Interview by Liridon Cecja/ Politiko.al
Daniel Bochsler is a Professor of Political Science and Nationalism Studies at Central European University (CEU) in Budapest and at the University of Belgrade. He holds a Ph.D. in Politica Science from the University of Geneva and speaks nine languages. He has written numerous articles and books on the issues concerning Eastern and Central Europe.
Mr. Bochsler, as I am sure you know, it has been two months now since, in Albania, Montenegro and Serbia opposition parties are protesting against governments. Do you find any similarities in their actions?
In my understanding, in these cases, plus in Bosnia and Herzegovina (protests “Pravda za Davida” in Banja Luka), the main motor of the protests are citizens, who are angry with the ruling parties, rather than the opposition parties. To some extent, opposition parties support the protests, help to organize, or try to capitalize on them.
All four countries offer only limited space to issue discontent: for instance, media are only partly free, parliaments and courts are under control of the ruling parties rather than serving the public debate and serving justice. The ruling parties, and economic networks connected to them, widely benefit from an abuse of power. Without properly functioning democratic institutions, protests allow citizens to issue their grievances.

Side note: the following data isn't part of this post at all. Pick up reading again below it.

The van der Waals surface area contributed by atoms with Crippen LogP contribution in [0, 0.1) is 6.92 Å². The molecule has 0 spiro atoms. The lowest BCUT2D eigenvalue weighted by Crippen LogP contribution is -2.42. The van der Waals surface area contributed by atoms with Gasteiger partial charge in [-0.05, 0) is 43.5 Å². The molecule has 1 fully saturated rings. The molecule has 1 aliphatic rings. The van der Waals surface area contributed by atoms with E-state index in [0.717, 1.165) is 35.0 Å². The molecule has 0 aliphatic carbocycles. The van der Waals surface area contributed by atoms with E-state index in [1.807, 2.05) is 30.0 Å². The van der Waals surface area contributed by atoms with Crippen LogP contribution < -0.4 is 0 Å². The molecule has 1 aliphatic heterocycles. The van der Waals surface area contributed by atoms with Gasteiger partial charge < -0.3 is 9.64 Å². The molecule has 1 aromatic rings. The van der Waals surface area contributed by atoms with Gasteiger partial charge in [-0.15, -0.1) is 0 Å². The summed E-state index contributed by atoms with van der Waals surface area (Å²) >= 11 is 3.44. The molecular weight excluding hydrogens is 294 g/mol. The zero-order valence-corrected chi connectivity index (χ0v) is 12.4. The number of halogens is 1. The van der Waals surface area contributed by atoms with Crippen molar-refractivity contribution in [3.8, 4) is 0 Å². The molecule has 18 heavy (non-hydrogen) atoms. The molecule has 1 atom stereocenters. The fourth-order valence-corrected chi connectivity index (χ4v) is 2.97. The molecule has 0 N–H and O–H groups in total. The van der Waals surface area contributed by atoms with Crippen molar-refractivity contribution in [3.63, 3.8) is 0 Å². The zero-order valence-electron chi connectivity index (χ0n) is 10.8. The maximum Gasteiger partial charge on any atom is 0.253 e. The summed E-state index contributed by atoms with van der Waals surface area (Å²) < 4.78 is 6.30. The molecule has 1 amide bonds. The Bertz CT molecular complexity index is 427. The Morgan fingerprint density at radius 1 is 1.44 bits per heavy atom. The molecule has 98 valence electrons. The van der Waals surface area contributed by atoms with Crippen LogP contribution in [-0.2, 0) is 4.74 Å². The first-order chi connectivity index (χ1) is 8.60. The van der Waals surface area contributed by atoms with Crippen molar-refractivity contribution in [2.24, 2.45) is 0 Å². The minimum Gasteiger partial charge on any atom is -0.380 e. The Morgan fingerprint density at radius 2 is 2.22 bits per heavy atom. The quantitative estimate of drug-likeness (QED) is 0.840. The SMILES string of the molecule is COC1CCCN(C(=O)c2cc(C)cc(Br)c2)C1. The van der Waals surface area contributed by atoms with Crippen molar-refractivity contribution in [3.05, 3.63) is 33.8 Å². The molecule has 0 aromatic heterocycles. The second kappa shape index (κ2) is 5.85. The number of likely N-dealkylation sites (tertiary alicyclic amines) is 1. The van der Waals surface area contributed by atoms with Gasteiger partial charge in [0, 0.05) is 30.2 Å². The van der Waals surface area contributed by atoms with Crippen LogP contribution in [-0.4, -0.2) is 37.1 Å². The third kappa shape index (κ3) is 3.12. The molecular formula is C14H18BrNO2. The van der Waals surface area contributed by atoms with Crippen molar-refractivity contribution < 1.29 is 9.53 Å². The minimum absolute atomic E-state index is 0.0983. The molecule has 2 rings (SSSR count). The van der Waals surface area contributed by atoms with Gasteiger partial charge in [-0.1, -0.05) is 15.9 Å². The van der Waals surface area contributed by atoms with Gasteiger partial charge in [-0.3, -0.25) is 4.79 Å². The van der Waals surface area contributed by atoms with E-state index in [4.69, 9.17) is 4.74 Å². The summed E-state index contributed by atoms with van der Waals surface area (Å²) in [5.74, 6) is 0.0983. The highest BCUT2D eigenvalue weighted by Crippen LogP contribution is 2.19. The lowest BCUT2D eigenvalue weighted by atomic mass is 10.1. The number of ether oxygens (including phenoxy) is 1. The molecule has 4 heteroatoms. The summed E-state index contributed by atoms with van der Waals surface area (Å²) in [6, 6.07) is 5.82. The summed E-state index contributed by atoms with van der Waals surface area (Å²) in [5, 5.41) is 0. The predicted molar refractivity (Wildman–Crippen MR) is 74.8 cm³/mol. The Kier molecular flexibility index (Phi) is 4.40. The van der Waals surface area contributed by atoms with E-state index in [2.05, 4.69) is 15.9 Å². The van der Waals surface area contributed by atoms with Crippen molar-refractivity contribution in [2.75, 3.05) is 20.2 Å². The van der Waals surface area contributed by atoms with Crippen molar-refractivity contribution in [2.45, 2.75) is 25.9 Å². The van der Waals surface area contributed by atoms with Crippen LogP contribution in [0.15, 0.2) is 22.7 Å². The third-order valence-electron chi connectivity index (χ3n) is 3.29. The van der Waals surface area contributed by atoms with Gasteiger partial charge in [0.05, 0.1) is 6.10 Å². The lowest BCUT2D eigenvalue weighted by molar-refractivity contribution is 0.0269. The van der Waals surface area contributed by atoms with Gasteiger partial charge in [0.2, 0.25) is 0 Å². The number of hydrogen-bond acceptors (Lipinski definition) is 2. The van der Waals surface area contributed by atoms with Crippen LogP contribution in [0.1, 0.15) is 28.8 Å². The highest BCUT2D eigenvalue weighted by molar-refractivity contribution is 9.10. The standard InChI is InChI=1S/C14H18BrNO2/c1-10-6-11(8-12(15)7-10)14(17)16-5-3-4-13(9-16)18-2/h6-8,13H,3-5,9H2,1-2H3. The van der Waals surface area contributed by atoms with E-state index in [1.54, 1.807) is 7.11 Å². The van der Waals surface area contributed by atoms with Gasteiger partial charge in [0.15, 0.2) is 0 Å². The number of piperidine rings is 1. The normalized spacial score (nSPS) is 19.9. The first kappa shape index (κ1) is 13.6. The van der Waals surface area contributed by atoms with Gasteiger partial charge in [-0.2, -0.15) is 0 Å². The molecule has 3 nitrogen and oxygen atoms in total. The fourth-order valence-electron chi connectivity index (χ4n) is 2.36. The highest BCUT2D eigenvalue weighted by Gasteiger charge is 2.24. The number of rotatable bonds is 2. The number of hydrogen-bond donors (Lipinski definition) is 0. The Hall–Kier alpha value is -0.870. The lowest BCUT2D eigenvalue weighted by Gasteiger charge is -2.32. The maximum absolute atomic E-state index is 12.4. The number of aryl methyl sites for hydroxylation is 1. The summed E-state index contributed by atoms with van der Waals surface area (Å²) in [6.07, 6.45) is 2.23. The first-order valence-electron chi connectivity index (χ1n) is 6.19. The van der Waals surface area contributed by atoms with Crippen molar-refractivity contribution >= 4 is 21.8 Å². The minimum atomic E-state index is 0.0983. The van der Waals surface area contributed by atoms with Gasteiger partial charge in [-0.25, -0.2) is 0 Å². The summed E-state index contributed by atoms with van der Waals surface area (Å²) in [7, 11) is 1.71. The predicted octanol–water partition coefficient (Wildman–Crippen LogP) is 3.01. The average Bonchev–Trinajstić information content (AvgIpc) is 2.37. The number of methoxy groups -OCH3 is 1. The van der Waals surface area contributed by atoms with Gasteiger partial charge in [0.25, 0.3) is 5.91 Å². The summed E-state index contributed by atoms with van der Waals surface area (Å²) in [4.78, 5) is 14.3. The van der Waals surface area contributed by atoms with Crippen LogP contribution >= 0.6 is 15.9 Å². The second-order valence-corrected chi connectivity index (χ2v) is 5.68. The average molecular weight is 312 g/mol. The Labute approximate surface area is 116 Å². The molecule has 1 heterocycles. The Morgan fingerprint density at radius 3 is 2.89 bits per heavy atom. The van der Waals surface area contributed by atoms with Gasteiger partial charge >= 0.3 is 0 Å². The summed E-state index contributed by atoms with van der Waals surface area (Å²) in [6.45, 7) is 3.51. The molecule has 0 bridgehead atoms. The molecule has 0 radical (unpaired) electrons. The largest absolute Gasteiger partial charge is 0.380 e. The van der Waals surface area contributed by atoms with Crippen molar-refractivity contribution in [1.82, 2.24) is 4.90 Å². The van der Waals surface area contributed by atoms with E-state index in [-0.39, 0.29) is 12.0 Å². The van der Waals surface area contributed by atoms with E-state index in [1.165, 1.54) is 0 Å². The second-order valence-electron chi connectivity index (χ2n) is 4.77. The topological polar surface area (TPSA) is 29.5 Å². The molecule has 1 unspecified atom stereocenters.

In Albania, the government thinks that Russia influences the opposition in order to destabilize the country. What’s your opinion, bearing in mind that both countries don’t have any historical good ties, compared to Serbia, Macedonia, and Montenegro?
You can hear the same story across the region – also in Hungary or Romania: some voices near the government try to brandmark the protestors as foreign agents. In some of the countries, protestors are allegedly paid by the Kremlin, in others by a Jewish conspiracy – called Soros – or by the CIA. However, citizens do not take to the streets because they are paid, but because they think that they deserve a normal life, free from corruption, and the respect for their democratic rights.
As an expert, Russia basically tends to collaborate more with the oppositions parties or the governments?
Large parts of the population in Serbia, Bosnia, and Herzegovina or Macedonia hope on Russia’s strength and influence. However, Putin’s muscles are an illusion, which is supported by the images spread in the press, and in some of the cases willingly amplified by the ruling parties. There is some economic collaboration, which is sometimes also used for political aims, but if you look at the numbers – economically, politically, and partly also militarily-, the important player here is the European Union and NATO.
What’s in store in the future for the region, now that USA and EU seem to be preoccupied with their own internal disputes?
EU leaders have lost much of their enthusiasm. Internal struggles within the EU, after the financial crisis, but also stalled reforms in the region, have lead to an overly pragmatic approach to the region, where the EU has largely lost its democratic compass. However, the recent breakthrough between the new government in Macedonia, and its partners in Greece have turned this page again. The EU could learn from this that it is much better to collaborate with pro-democratic forces in the region, rather than with autocrats.